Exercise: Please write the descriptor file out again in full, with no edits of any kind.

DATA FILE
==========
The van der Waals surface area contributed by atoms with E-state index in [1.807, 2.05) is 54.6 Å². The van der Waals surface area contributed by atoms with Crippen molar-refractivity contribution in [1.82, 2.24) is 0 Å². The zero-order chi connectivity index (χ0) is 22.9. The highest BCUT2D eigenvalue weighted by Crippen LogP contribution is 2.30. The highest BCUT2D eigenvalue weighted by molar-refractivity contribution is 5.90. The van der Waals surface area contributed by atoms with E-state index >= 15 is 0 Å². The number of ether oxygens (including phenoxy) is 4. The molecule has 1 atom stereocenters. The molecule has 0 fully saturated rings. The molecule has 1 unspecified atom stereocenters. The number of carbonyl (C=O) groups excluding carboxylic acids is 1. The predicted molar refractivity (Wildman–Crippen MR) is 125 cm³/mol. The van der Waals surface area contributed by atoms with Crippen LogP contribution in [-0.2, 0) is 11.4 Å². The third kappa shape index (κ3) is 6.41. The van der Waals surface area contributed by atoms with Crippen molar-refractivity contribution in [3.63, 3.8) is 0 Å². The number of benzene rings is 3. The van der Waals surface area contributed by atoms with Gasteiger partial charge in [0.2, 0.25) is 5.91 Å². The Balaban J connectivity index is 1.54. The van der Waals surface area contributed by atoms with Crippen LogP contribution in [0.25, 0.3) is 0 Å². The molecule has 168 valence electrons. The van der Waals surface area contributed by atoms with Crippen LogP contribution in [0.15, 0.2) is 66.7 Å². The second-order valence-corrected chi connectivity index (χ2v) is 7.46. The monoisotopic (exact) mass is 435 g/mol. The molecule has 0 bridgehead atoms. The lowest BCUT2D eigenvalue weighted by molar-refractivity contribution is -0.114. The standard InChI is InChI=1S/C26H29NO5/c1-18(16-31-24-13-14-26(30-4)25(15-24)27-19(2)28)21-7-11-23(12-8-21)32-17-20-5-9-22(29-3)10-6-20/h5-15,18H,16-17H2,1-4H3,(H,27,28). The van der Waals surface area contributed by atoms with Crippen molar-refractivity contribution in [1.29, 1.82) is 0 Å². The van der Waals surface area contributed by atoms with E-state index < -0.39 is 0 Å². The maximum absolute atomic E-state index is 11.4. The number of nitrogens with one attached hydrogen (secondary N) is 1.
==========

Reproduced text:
The van der Waals surface area contributed by atoms with E-state index in [1.807, 2.05) is 54.6 Å². The van der Waals surface area contributed by atoms with Crippen molar-refractivity contribution in [1.82, 2.24) is 0 Å². The zero-order chi connectivity index (χ0) is 22.9. The highest BCUT2D eigenvalue weighted by Crippen LogP contribution is 2.30. The highest BCUT2D eigenvalue weighted by molar-refractivity contribution is 5.90. The van der Waals surface area contributed by atoms with E-state index >= 15 is 0 Å². The number of ether oxygens (including phenoxy) is 4. The molecule has 1 atom stereocenters. The molecule has 0 fully saturated rings. The molecule has 1 unspecified atom stereocenters. The number of carbonyl (C=O) groups excluding carboxylic acids is 1. The predicted molar refractivity (Wildman–Crippen MR) is 125 cm³/mol. The van der Waals surface area contributed by atoms with Crippen LogP contribution in [-0.2, 0) is 11.4 Å². The third kappa shape index (κ3) is 6.41. The van der Waals surface area contributed by atoms with Crippen molar-refractivity contribution in [3.63, 3.8) is 0 Å². The number of benzene rings is 3. The van der Waals surface area contributed by atoms with Gasteiger partial charge in [0.2, 0.25) is 5.91 Å². The Balaban J connectivity index is 1.54. The van der Waals surface area contributed by atoms with Crippen LogP contribution in [0.25, 0.3) is 0 Å². The molecule has 168 valence electrons. The van der Waals surface area contributed by atoms with Crippen LogP contribution in [0.15, 0.2) is 66.7 Å². The second-order valence-corrected chi connectivity index (χ2v) is 7.46. The monoisotopic (exact) mass is 435 g/mol. The molecule has 0 bridgehead atoms. The lowest BCUT2D eigenvalue weighted by molar-refractivity contribution is -0.114. The standard InChI is InChI=1S/C26H29NO5/c1-18(16-31-24-13-14-26(30-4)25(15-24)27-19(2)28)21-7-11-23(12-8-21)32-17-20-5-9-22(29-3)10-6-20/h5-15,18H,16-17H2,1-4H3,(H,27,28). The van der Waals surface area contributed by atoms with Crippen molar-refractivity contribution in [1.29, 1.82) is 0 Å². The van der Waals surface area contributed by atoms with E-state index < -0.39 is 0 Å². The maximum absolute atomic E-state index is 11.4. The number of nitrogens with one attached hydrogen (secondary N) is 1.